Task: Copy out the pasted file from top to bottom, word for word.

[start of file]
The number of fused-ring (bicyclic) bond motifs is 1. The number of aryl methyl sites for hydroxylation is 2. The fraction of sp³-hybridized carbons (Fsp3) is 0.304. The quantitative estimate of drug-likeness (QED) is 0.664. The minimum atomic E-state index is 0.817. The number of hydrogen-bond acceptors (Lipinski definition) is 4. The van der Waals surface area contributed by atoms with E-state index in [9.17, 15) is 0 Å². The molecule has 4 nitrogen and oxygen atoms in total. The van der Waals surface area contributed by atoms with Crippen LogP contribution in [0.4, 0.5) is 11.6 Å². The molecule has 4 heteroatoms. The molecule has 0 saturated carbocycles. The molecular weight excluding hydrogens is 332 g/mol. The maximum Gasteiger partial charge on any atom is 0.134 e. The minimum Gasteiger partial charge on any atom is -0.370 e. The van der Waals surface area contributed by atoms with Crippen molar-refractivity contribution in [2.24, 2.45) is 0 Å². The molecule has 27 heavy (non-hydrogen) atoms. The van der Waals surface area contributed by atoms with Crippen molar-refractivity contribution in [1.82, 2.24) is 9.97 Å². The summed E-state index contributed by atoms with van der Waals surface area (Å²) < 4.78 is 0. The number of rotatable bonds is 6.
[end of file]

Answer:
The number of fused-ring (bicyclic) bond motifs is 1. The number of aryl methyl sites for hydroxylation is 2. The fraction of sp³-hybridized carbons (Fsp3) is 0.304. The quantitative estimate of drug-likeness (QED) is 0.664. The minimum atomic E-state index is 0.817. The number of hydrogen-bond acceptors (Lipinski definition) is 4. The van der Waals surface area contributed by atoms with E-state index in [9.17, 15) is 0 Å². The molecule has 4 nitrogen and oxygen atoms in total. The van der Waals surface area contributed by atoms with Crippen LogP contribution in [0.4, 0.5) is 11.6 Å². The molecule has 4 heteroatoms. The molecule has 0 saturated carbocycles. The molecular weight excluding hydrogens is 332 g/mol. The maximum Gasteiger partial charge on any atom is 0.134 e. The minimum Gasteiger partial charge on any atom is -0.370 e. The van der Waals surface area contributed by atoms with Crippen molar-refractivity contribution in [2.24, 2.45) is 0 Å². The molecule has 27 heavy (non-hydrogen) atoms. The van der Waals surface area contributed by atoms with Crippen molar-refractivity contribution in [1.82, 2.24) is 9.97 Å². The summed E-state index contributed by atoms with van der Waals surface area (Å²) < 4.78 is 0. The number of rotatable bonds is 6.